While plans to involuntary commit drug users have “received virtual across-the-board support,” Susan Sered from TruthOut reports that “there is little to no evidence showing that coerced drug treatment is effective,” and that “having abstained from opiates for several days may set them up to overdose when they return to their former level of drug use, with a reduced tolerance for the drugs.”
Joan Cook, professor of Psychology at Yale, writes than in her work with military veterans she realized that her psychotherapy techniques mattered much less than her training had indicated. Instead, what mattered was “the bond forged over years of therapy,” known as “the therapeutic alliance.”
ServiceNet, a mental health and human service agency in western Massachusetts, received a three year, two million dollar grant to launch a program designed to support young adults who have recently experienced their first episode of psychosis. The Prevention and Recovery Early Psychosis (PREP) program is funded by the Massachusetts department of mental health and is designed to treat psychosis as a symptom, not an illness, resulting from other health problems, substance abuse, trauma, or extreme stress.
The German news agency DW features a video report on whether cannabidiol, an active substance derived from marijuana, can help relieve the symptoms of schizophrenia.
In 2014, then National Institute of Mental Health (NIMH) director, Thomas Insel, speculated that ketamine “might be the most important breakthrough in antidepressant treatment in decades.” A recent review of the research suggests that while ketamine may produce a rapid short-term improvement in depression, the effect is short-lived and the potential for addiction and dependence warrants considerable caution.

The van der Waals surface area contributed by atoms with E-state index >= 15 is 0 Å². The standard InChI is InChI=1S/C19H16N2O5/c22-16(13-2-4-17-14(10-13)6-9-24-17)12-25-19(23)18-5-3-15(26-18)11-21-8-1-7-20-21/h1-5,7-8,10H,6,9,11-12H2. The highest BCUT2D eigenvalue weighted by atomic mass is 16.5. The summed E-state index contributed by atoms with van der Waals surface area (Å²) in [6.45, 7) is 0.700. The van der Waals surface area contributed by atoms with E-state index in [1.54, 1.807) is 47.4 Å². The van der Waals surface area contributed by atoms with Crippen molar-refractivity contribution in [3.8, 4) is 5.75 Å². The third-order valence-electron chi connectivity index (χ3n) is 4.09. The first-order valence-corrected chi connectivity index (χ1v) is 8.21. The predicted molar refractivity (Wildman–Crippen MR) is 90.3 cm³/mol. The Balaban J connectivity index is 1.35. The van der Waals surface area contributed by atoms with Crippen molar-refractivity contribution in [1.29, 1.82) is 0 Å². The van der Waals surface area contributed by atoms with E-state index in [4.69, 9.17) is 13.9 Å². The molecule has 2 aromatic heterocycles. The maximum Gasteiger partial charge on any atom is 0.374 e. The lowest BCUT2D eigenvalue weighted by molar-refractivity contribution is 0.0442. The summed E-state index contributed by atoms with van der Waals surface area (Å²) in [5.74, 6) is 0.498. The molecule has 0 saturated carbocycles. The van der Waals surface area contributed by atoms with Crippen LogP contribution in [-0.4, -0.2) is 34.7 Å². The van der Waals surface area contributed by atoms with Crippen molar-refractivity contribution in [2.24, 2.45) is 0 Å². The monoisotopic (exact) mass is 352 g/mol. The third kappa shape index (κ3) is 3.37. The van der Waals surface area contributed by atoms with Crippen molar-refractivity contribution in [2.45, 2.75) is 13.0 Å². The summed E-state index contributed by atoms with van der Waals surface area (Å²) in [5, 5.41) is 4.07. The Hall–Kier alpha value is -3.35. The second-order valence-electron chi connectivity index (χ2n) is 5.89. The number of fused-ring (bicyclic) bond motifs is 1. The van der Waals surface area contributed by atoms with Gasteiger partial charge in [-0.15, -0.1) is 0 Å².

A small study of 30 participants in Germany claims that cannabis can be used to treat “ADHD” because it increases the availability of dopamine. "This then has the same effect but is a different mechanism of action than stimulants like Ritalin and dexedrine amphetamine, which act by binding to the dopamine and interfering with the metabolic breakdown of dopamine." According to the report, 22 of the 30 participants opted to discontinue their prescriptions in favor of medical marijuana.
The UK Independent reports that Ireland is moving toward a policy of decriminalizing small amount of drugs like heroin, cocaine, and cannabis in what amounts to a “radical cultural shift.” While it would remain a crime to profit from the sale of these substances, users will have specially designated areas for safe use. The chief of Ireland’s National Drugs Strategy told the paper: “I am firmly of the view that there needs to be a cultural shift in how we regard substance misuse if we are to break this cycle and make a serious attempt to tackle drug and alcohol addiction.”
In an op-ed for the Guardian, cardiologist Aseem Malhotra writes: “Corporate greed and systematic political failure have brought healthcare to its knees. There are too many misinformed doctors and misinformed patients. It’s time for greater transparency and stronger accountability so that doctors and nurses can provide the best quality care for the most important person in the consultation room – the patient.”